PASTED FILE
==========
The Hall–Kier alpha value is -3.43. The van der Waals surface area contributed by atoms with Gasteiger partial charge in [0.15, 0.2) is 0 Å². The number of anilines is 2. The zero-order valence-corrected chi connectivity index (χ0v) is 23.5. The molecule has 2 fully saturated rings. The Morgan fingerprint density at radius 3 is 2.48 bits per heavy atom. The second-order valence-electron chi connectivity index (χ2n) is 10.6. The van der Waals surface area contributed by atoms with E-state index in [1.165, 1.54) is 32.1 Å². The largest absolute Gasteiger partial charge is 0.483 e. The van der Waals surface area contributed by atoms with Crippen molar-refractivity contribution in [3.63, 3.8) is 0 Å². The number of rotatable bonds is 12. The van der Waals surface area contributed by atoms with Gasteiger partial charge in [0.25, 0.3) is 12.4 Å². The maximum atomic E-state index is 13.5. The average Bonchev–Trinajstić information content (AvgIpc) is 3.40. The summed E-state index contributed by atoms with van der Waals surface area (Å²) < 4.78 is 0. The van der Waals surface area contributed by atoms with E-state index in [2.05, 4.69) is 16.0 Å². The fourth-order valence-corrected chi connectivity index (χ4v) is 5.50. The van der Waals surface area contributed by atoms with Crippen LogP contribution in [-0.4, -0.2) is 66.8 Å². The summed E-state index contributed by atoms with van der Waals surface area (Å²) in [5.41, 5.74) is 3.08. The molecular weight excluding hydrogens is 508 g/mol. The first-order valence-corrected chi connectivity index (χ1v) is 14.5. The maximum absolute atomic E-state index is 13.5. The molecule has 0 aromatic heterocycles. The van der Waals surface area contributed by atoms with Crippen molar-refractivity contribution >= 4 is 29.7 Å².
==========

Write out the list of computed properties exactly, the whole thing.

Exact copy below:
The Hall–Kier alpha value is -3.43. The van der Waals surface area contributed by atoms with Gasteiger partial charge in [0.15, 0.2) is 0 Å². The number of anilines is 2. The zero-order valence-corrected chi connectivity index (χ0v) is 23.5. The molecule has 2 fully saturated rings. The Morgan fingerprint density at radius 3 is 2.48 bits per heavy atom. The second-order valence-electron chi connectivity index (χ2n) is 10.6. The van der Waals surface area contributed by atoms with E-state index in [1.165, 1.54) is 32.1 Å². The largest absolute Gasteiger partial charge is 0.483 e. The van der Waals surface area contributed by atoms with Crippen molar-refractivity contribution in [3.63, 3.8) is 0 Å². The number of rotatable bonds is 12. The van der Waals surface area contributed by atoms with Gasteiger partial charge in [0.25, 0.3) is 12.4 Å². The maximum atomic E-state index is 13.5. The average Bonchev–Trinajstić information content (AvgIpc) is 3.40. The summed E-state index contributed by atoms with van der Waals surface area (Å²) < 4.78 is 0. The van der Waals surface area contributed by atoms with E-state index in [2.05, 4.69) is 16.0 Å². The fourth-order valence-corrected chi connectivity index (χ4v) is 5.50. The van der Waals surface area contributed by atoms with Crippen LogP contribution in [-0.4, -0.2) is 66.8 Å². The summed E-state index contributed by atoms with van der Waals surface area (Å²) in [5.41, 5.74) is 3.08. The molecular weight excluding hydrogens is 508 g/mol. The first-order valence-corrected chi connectivity index (χ1v) is 14.5. The maximum absolute atomic E-state index is 13.5. The molecule has 0 aromatic heterocycles. The van der Waals surface area contributed by atoms with Crippen molar-refractivity contribution >= 4 is 29.7 Å².